A reflection on Pentecost, Baptism, and 1 Corinthians 12
12:4 Now there are varieties of gifts, but the same Spirit;
12:5 and there are varieties of services, but the same Lord;
12:6 and there are varieties of activities, but it is the same God who activates all of them in everyone
12:12 For just as the body is one and has many members, and all the members of the body, though many, are one body, so it is with Christ.
12:13 For in the one Spirit we were all baptized into one body–Jews or Greeks, slaves or free–and we were all made to drink of one Spirit.
Although she was only nine years old she knew that she wanted to be baptized. She went to church, week in and week out, walking herself down the street to the local congregation. Her parents were much more relaxed about church. So she asked them if they would arrange for her to be baptized. At first her parents thought she should wait until she was older. But eventually, as her asking became persistent, they relented, and a baptism was arranged.
The day of the baptism she arrived at the building that held the font. There she changed into the flowing white gowns of baptism and proceeded toward the font. A number of people were being baptized that day, and she had to stand in line. Finally her time came and she climbed the stairs to font. Her baptism would be by full immersion. The pool was a semi-circle, almost as large as an olympic pool, with a mural of Jesus being baptized. As she waited on the ledge, while the person in front of her was baptized, she suddenly realized just how deep the water was. It would easily be up to her shoulders. And she couldn’t swim.
She became terrified. What if she drowned in the water? What if her uncle, who would baptize her, by tipping her over backward and under the water, what if he dropped her? And being backward and disoriented she inhaled water and drowned?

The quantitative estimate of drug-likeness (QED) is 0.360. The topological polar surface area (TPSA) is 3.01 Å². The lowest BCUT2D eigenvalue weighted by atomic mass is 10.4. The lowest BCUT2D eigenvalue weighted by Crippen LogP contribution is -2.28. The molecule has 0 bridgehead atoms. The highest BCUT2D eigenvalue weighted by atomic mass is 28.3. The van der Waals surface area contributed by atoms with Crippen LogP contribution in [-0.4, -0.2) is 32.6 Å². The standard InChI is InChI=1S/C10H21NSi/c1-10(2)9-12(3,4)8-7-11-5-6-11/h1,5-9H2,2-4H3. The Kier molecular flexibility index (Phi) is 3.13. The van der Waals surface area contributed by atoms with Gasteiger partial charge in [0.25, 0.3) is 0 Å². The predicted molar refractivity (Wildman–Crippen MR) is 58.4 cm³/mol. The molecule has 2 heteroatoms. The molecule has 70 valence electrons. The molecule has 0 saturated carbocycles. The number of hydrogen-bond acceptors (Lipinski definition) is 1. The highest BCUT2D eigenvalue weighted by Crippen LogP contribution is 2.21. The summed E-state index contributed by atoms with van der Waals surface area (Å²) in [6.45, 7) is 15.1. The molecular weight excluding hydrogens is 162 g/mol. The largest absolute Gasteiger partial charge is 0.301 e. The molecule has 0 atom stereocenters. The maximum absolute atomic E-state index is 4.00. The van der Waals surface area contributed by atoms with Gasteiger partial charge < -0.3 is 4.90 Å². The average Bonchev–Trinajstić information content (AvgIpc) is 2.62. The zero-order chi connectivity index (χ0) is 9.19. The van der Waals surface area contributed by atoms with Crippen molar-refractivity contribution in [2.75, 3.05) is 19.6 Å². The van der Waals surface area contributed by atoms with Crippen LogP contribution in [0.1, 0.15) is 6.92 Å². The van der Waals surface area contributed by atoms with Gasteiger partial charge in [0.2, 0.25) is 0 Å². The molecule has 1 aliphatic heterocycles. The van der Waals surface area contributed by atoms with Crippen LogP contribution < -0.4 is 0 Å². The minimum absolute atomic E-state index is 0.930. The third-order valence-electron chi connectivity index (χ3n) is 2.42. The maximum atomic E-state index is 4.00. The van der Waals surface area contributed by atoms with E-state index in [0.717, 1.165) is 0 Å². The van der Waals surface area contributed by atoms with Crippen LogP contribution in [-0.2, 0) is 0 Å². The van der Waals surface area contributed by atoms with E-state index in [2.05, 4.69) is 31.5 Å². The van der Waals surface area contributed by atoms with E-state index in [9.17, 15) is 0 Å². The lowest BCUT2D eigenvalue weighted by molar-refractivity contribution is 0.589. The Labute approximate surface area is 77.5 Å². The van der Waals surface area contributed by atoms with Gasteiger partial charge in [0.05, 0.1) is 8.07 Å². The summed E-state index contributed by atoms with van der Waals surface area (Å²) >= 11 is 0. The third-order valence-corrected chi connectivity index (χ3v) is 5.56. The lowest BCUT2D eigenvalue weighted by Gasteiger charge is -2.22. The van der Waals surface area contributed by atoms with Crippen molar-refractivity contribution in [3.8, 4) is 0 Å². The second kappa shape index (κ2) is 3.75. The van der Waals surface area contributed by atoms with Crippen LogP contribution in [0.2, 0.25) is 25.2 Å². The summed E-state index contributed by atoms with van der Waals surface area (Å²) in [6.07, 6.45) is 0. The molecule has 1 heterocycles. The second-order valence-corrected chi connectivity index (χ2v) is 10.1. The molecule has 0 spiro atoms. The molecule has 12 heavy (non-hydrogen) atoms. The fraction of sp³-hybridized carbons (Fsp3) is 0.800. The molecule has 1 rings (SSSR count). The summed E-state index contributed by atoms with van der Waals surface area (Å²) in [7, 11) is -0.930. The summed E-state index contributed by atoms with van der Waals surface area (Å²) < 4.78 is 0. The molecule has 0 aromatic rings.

For a moment she thought about leaving, but there were people behind her, also waiting their turn. She was had no choice but to walk down the steps and into the pool. The water was warm, and deep. Easily up to her shoulders. Walking to the center of the pool where her uncle stood waiting for her, was slow and challenging in that deep water. Her fear rose higher. Her uncle greeted her, covered her nose with her hand and his, and with the other hand he tipped her backward into the water.
I baptize you in the name of the Father and of the Son and of the Holy Spirit.
Up out of the water she came, alive, and relieved.
Fearing death through baptism might strike us a bit odd, but death and new life are metaphors for the baptismal event. The ancient church taught new members of the church that they were leaving behind, dying to, an old way of life, dying into the death of Christ, and rising again into a new life as a Christian, into the life and body of Christ. The girl was on to something mystical and ancient in this ritual we call baptism.
The ancient church also celebrated the gifts given to the apostles in baptism and again on the day of Pentecost, when the Holy Spirit infused the community of people gathered, and called them into a new order, the church, the Body of Christ.
The gifts given were that each would live as God has called us, in Christ, to live: to love God, love others, and love ourselves. Each of us has a special calling from God, infused with gifts of the Holy Spirit. Some of us live out our gifts as musicians, or artists, or executives, or gardeners, or teachers, lawyers, doctors, or parents, or as someone who is ordained a priest, deacon, or Bishop.
On Thursday we celebrated the many ministries of this parish, and renewed our commitment to those ministries. Today we celebrate the a new member being welcomed into our community, our Christian family. We have been praying for P. E. K. for a month, preparing him and us, for this day. We have prayed for him by his first name and two middle names, because today his last name will become the same as ours – Christian. Today he will receive his gifts of the Holy Spirit, being born anew into a life in Christ. Our job, our ministry, is to support P. and his family, in their faith journey, just as it is our ministry to support each other with prayer and acts of kindness, with honesty and companionship, with love.